Wednesday, 5 November 2014

William Morris & Andy Warhol

I admit I was incredulous when first hearing of this forthcoming show.  Largely I suppose from Warhol’s reputation for celebrity solipsism, as if everything he touched was ipso facto worthy of attention, even adulation.  So unlike our dear WM, surely?
But at the WM Society last Saturday hearing Jeremy Deller preview his forthcoming show Love is Enough at Oxford MAO – see  here

persuaded me that the connections, parallels and comparisons between the two make for a thoughtful exploration of similarities and contrasts, in the same way as with English Magic Deller produced a creative-critical, if quirky, appraisal of WM’s life and works for today.  Flower-patterning in diverse colourways is just one of the unlikely meeting points; so are hand-crafted multiple reproductions,  and the promotion of collaborative enterprise over artistic individualism, within a contradictory context dominated by one figure.  Deller is moreover convinced that both WM and AW shared an anti-industrial, anti-capitalist political perspective, which is less persuasive but nonetheless provocative.   I am also intrigued by his choice of title, for as well as being well-nigh unreadable today, Love is Enough was one of WM’s failures in his repeated attempt to combine visual and verbal arts.  The words, decorations and typography just did not match up. and the endeavour was more or less abandoned. UPDATE BELOW  Moreover, the text dates from the years when for WM love was certainly not enough, indeed seriously lacking.  It may have been a substitute for the loss – temporary as it turned out – of Janey, but it was certainly extremely  melancholy.  So how will Jeremy present it?  i look forward to seeing.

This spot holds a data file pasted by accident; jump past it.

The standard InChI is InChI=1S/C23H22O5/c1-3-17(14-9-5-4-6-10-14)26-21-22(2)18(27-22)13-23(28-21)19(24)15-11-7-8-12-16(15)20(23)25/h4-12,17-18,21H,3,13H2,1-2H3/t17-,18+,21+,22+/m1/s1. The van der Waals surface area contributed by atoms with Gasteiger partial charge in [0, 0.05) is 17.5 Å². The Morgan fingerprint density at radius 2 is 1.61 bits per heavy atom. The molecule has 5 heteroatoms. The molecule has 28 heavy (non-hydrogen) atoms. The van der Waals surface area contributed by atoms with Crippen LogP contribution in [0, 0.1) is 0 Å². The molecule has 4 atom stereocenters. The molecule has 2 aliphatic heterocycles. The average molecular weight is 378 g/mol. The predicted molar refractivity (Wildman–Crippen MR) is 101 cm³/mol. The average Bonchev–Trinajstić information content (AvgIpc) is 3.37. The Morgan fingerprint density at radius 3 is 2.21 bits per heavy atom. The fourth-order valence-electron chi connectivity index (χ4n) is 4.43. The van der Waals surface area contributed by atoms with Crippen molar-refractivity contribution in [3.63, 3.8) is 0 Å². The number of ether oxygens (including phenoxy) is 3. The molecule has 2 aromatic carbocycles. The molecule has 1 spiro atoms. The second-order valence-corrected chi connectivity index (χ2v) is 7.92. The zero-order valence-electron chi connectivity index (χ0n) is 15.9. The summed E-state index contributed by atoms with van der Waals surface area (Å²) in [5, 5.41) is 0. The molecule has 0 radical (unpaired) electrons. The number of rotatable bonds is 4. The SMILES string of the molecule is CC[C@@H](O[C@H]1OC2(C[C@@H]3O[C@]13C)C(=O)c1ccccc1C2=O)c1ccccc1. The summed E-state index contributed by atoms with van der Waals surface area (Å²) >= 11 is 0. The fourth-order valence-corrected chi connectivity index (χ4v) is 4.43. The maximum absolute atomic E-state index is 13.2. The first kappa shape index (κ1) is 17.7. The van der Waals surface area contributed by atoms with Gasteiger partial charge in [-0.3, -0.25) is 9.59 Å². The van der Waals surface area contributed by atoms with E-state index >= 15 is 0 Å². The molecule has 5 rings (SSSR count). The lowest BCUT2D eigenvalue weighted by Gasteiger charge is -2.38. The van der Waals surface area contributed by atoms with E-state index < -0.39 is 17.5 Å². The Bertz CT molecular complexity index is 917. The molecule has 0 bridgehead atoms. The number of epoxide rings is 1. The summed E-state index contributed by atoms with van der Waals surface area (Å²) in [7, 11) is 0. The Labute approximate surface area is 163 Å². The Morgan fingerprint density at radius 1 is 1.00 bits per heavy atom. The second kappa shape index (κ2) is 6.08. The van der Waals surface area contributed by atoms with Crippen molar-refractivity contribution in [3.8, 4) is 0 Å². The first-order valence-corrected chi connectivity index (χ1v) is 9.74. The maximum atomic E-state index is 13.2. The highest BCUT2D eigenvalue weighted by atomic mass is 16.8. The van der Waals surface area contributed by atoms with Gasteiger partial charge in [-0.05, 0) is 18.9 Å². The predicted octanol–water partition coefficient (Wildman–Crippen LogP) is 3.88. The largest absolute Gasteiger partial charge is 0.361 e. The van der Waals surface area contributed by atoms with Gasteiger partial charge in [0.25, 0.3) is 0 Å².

indeed, as  Januszczak said in STimes: 'after seeing the exhibition I made the huge mistake of actually reading Love is Enough the pseudo-medieval morality play.  The exhibition is provocative and fun. The morality play is twaddle'  [You dont say!, though Janusczek is one of few to offer a simple account of the text.] 'it's an escape into the world of Lancelots and Guineveres so complete that if I were deciding on the categories I would file under Love Unhinged... a mad flight from the realities of late Victorian England.'    And  even worse as a literary endeavour.

No comments:

Post a Comment